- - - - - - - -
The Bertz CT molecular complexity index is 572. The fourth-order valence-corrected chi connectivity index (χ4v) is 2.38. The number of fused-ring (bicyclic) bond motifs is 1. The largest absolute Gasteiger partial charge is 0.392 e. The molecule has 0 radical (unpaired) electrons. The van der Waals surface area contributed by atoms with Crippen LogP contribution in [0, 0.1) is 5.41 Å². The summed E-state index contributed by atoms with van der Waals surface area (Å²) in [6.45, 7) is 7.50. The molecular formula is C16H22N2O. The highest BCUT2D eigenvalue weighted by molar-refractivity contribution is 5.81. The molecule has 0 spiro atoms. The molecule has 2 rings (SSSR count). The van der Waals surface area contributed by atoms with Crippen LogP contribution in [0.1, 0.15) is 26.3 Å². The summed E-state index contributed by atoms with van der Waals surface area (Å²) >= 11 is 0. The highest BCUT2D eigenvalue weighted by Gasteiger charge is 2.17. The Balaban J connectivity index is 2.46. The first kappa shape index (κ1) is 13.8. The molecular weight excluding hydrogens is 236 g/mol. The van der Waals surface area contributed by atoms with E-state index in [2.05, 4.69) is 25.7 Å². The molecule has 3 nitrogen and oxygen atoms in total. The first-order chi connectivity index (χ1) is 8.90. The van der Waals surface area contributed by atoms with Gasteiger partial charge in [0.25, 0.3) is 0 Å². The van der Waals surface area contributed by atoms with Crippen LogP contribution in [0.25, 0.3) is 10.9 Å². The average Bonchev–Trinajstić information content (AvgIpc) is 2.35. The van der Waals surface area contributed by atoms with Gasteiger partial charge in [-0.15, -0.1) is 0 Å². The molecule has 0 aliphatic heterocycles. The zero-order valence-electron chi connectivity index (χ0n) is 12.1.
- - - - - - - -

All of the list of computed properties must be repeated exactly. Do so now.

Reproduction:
The Bertz CT molecular complexity index is 572. The fourth-order valence-corrected chi connectivity index (χ4v) is 2.38. The number of fused-ring (bicyclic) bond motifs is 1. The largest absolute Gasteiger partial charge is 0.392 e. The molecule has 0 radical (unpaired) electrons. The van der Waals surface area contributed by atoms with Crippen LogP contribution in [0, 0.1) is 5.41 Å². The summed E-state index contributed by atoms with van der Waals surface area (Å²) in [6.45, 7) is 7.50. The molecular formula is C16H22N2O. The highest BCUT2D eigenvalue weighted by molar-refractivity contribution is 5.81. The molecule has 0 spiro atoms. The molecule has 2 rings (SSSR count). The van der Waals surface area contributed by atoms with Crippen LogP contribution in [0.1, 0.15) is 26.3 Å². The summed E-state index contributed by atoms with van der Waals surface area (Å²) >= 11 is 0. The highest BCUT2D eigenvalue weighted by Gasteiger charge is 2.17. The Balaban J connectivity index is 2.46. The first kappa shape index (κ1) is 13.8. The molecular weight excluding hydrogens is 236 g/mol. The van der Waals surface area contributed by atoms with E-state index in [2.05, 4.69) is 25.7 Å². The molecule has 3 nitrogen and oxygen atoms in total. The first-order chi connectivity index (χ1) is 8.90. The van der Waals surface area contributed by atoms with Gasteiger partial charge in [0.25, 0.3) is 0 Å². The van der Waals surface area contributed by atoms with Crippen LogP contribution in [0.25, 0.3) is 10.9 Å². The average Bonchev–Trinajstić information content (AvgIpc) is 2.35. The van der Waals surface area contributed by atoms with Gasteiger partial charge in [-0.15, -0.1) is 0 Å². The molecule has 0 aliphatic heterocycles. The zero-order valence-electron chi connectivity index (χ0n) is 12.1.